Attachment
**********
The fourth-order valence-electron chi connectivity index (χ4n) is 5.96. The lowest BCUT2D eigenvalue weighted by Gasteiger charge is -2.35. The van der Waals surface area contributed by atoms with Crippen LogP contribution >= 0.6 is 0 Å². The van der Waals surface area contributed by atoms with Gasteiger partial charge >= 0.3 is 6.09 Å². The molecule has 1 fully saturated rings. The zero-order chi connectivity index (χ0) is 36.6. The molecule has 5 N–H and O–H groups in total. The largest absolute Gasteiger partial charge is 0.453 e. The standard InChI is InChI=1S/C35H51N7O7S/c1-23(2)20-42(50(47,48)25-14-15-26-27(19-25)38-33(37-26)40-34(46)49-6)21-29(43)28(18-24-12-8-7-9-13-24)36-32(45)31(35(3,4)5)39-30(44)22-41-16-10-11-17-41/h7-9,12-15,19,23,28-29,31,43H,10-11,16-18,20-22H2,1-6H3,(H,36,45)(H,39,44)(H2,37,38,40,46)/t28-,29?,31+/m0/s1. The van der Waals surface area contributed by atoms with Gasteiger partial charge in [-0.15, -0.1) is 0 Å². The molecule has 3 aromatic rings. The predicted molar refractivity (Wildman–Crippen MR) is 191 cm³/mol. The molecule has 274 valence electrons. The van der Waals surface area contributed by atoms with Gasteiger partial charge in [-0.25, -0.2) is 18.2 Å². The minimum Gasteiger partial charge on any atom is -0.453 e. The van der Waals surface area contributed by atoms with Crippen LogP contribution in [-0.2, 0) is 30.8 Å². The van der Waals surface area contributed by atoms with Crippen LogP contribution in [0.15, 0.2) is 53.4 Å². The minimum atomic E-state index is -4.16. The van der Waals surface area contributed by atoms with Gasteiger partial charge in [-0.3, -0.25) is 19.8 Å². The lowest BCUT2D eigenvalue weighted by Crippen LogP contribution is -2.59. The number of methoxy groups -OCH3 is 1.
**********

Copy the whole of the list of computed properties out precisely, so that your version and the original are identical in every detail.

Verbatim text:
The fourth-order valence-electron chi connectivity index (χ4n) is 5.96. The lowest BCUT2D eigenvalue weighted by Gasteiger charge is -2.35. The van der Waals surface area contributed by atoms with Crippen LogP contribution >= 0.6 is 0 Å². The van der Waals surface area contributed by atoms with Gasteiger partial charge >= 0.3 is 6.09 Å². The molecule has 1 fully saturated rings. The zero-order chi connectivity index (χ0) is 36.6. The molecule has 5 N–H and O–H groups in total. The largest absolute Gasteiger partial charge is 0.453 e. The standard InChI is InChI=1S/C35H51N7O7S/c1-23(2)20-42(50(47,48)25-14-15-26-27(19-25)38-33(37-26)40-34(46)49-6)21-29(43)28(18-24-12-8-7-9-13-24)36-32(45)31(35(3,4)5)39-30(44)22-41-16-10-11-17-41/h7-9,12-15,19,23,28-29,31,43H,10-11,16-18,20-22H2,1-6H3,(H,36,45)(H,39,44)(H2,37,38,40,46)/t28-,29?,31+/m0/s1. The van der Waals surface area contributed by atoms with Gasteiger partial charge in [-0.15, -0.1) is 0 Å². The molecule has 3 aromatic rings. The predicted molar refractivity (Wildman–Crippen MR) is 191 cm³/mol. The molecule has 274 valence electrons. The van der Waals surface area contributed by atoms with Gasteiger partial charge in [-0.25, -0.2) is 18.2 Å². The minimum Gasteiger partial charge on any atom is -0.453 e. The van der Waals surface area contributed by atoms with Crippen LogP contribution in [-0.2, 0) is 30.8 Å². The van der Waals surface area contributed by atoms with Crippen LogP contribution in [0.15, 0.2) is 53.4 Å². The minimum atomic E-state index is -4.16. The van der Waals surface area contributed by atoms with Gasteiger partial charge in [-0.3, -0.25) is 19.8 Å². The lowest BCUT2D eigenvalue weighted by Crippen LogP contribution is -2.59. The number of methoxy groups -OCH3 is 1.